Martin Newell’s Joy of Essex: Is it now too late to save our beloved British pub culture?

Pubs in days gone by

Pubs in days gone by - Credit: Dave Kindred

The new owners of a historic Suffolk pub recently sold by a celebrity chef, have vowed to turn it back into a traditional village hostelry.” It was a heartwarming moment when I read those words in this paper last week.

The celebrity chef in question had painted the 15th Century building a sugary pink and stopped selling some draught drinks because, he said, it attracted “the wrong kind of clientele”.

I do sometimes wonder about the downfall of the British pub. Up until a few years ago, I was a daily regular. I’d down tools, grab keys and jacket, walk to the pub, have a couple of drinks and then go home. Weekends usually meant a lunchtime one because you don’t want to be out on youth club nights, do you?

Then, on Sunday evening, again, out for a quiet one. At weekends, I’ll rarely bother at all nowadays. Thanks to the purgatorial twinning of all-day opening and the ubiquitous Sunday roast, many former pubs have become screaming crêches full of badly-supervised children: “Please daen’t dee that, Dahling? We’ll be gaying haeme, seen. Pwomise?”

You can’t blame the pubs of course. Many have been forced down the dreaded food route. The best of them must strive for that delicate balance between the real ale pub serving meals and the stealth restaurant incorporating a “pub feature”. While many pubs have become restaurants in all but name, still more have been forced to close.

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There may be better times coming, we hear. Last week came news that MPs have vowed to overturn the ‘Beer Tie-in’. Briefly, this means that in the near future, the pub giants will not be able to force their tenants to buy only that beer which is supplied by them.

Landlords may soon be able to supply cheaper beer and have more of a say in which beers they do sell. This news has been taken sufficiently seriously that Pubco shares have dropped in recent weeks. My own fear is that it may be too little, too late.

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I spoke recently with an old friend who lives in Brighton. She told me: “Lots of people I know don’t go to the pub much any more. We can’t afford it. It’s ten pounds for a couple of drinks, these days.”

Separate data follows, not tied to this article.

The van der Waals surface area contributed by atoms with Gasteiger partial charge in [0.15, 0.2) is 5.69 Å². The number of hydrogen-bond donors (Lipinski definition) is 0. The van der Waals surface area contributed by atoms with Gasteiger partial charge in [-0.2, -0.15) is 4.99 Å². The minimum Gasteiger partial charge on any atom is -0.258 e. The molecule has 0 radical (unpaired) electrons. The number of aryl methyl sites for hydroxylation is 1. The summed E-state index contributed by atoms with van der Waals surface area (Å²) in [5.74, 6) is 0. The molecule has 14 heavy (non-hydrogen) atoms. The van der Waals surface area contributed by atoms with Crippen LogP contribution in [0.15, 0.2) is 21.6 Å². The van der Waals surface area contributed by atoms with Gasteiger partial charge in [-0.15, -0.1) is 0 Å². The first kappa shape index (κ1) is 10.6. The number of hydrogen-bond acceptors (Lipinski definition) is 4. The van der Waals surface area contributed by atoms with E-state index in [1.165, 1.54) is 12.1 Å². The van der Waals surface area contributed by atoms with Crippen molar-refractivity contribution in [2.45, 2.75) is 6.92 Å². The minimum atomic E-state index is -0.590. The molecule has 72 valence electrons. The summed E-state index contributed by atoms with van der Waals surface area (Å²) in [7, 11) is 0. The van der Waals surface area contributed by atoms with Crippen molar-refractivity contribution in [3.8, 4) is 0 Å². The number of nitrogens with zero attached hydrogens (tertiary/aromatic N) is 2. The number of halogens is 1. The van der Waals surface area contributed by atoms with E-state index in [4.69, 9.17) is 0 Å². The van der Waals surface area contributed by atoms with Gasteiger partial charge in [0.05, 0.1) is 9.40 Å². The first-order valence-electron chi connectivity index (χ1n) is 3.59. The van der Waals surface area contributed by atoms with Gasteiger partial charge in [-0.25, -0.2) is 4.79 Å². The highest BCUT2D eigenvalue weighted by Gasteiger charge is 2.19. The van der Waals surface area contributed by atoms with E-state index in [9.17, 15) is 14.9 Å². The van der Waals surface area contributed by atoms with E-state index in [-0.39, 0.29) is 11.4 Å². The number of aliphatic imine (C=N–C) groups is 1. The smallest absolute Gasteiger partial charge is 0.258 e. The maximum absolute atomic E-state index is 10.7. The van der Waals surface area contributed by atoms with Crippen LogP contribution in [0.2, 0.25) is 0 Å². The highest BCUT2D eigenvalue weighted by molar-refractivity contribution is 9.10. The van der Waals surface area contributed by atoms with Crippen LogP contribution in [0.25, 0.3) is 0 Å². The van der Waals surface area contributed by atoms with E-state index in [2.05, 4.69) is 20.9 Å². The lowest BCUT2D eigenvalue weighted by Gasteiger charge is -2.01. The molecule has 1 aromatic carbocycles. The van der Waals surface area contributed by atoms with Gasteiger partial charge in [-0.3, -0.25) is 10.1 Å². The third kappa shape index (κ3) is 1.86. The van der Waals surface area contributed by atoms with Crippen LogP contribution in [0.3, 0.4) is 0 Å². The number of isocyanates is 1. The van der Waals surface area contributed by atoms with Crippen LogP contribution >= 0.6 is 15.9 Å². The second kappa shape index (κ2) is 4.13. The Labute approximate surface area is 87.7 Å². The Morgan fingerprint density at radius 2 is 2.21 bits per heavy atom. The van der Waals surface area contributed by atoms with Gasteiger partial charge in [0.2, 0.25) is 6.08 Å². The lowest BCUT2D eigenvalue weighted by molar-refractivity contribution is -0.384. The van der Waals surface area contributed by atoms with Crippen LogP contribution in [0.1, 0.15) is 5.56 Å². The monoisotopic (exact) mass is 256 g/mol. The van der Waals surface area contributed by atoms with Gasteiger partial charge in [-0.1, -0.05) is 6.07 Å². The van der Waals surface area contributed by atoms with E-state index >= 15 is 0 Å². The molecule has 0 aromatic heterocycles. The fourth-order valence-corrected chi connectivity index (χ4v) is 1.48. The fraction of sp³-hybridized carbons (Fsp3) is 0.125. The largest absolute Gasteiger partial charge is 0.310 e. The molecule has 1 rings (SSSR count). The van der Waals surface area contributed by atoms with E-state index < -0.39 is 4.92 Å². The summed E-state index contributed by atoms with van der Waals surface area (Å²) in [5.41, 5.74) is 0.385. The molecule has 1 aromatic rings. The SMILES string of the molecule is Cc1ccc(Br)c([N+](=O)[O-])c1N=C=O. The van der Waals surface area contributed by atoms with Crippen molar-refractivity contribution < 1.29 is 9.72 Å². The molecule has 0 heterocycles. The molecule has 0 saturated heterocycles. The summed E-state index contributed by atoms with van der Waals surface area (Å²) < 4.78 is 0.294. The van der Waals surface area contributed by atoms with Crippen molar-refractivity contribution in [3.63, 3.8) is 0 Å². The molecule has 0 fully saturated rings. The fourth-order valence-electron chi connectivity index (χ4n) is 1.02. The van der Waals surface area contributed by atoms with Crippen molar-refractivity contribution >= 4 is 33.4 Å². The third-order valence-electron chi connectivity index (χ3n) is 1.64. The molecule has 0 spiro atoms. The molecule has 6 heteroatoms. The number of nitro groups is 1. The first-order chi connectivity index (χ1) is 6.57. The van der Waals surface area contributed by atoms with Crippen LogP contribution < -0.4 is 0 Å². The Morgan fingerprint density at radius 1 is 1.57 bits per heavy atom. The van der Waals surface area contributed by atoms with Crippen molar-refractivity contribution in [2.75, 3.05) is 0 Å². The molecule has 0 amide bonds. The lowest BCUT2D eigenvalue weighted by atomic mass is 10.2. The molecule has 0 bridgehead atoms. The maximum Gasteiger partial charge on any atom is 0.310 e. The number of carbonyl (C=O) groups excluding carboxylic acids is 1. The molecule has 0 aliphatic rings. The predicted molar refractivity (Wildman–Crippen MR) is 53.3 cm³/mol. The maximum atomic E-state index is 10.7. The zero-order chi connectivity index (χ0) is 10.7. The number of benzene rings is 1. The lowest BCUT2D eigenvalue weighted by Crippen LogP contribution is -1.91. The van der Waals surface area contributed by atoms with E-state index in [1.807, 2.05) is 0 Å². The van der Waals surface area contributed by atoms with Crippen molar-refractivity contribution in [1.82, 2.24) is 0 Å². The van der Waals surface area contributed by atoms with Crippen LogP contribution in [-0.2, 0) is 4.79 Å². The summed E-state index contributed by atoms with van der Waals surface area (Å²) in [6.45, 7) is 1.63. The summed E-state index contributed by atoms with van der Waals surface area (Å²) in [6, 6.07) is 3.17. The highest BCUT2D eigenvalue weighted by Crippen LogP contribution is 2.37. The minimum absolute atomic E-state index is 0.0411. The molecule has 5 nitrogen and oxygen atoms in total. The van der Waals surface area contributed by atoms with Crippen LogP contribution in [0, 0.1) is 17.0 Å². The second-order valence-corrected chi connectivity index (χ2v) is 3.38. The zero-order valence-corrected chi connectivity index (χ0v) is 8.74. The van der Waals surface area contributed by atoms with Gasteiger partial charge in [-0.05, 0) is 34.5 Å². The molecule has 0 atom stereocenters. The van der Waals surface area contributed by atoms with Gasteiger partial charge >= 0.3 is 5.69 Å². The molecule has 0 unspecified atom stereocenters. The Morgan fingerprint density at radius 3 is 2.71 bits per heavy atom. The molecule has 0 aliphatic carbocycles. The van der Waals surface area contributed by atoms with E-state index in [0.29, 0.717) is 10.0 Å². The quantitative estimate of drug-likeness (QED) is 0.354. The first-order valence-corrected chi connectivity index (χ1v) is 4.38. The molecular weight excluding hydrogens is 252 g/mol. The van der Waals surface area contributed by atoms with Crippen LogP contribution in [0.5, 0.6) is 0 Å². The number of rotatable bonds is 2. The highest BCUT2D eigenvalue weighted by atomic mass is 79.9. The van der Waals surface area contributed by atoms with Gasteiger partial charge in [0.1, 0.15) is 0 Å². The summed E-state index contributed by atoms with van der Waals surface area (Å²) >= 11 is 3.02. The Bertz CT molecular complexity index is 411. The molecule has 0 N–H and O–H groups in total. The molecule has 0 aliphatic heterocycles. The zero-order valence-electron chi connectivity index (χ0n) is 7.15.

How is it, though, that many of our town centre late-night drinking venues are still able to offer vodka and sugar-based coloured children’s drinks, for only a few pounds?

I really have to tax my brains to recall what pubs were like before all this ruination occurred. Here’s what I remember. On Sundays when the pubs opened, it was a tradition that they provided on their counters, little bowls of peanuts, cubes of mild cheddar, small cheese biscuits and quartered pickle onions.

After an all too brief and cosy drink, at 1.50pm sharp, the landlord rang last orders. At 2pm glasses were collected. The pub then closed until 7pm. Off-licences also adhered to these hours. Most people went home for Sunday lunch. This was unless the pub itself served lunch, a thing which wasn’t then that common. In this case they still closed by about 2.30pm. Oddly enough, you never met anyone back then who was due to have a gastric band operation.

What, incidentally, is this obsession, this…fetish almost, with food, self-important rich cooks and their daft books? Did we not live, eat and generally thrive before they all arrived?

The pub, before the arrival of that repellant urban fool, the “Foodie”, was a meeting place for ordinary people, where they could chat, celebrate, commiserate or conspire. We didn’t have responsibly-sourced organic potato snacks, drizzled in balsamic vinegar and garnished with sea-salt crystals. They were called salt ‘n’ vinegar crisps.

Eating out, until recent years, was regarded as a treat, not a regular routine. The lines need to be redrawn. A pub serving more than two dishes – one to include some sort of semi-edible cold meat pie – should be classed as a restaurant and made to describe itself as such.

A good example of a pub is Colchester’s own multi award-winning The Odd One Out. There, by way of sustenance, John the landlord keeps a single cheese roll in a glass case on the counter. He calls it The Nourishing Cheese Roll. If a drinker finds himself flagging, he can buy the roll in question. The roll is soon afterwards replaced by an identical one. If all pubs were run like this, Britain could probably wave goodbye to both the pub crêche and the gastric band.

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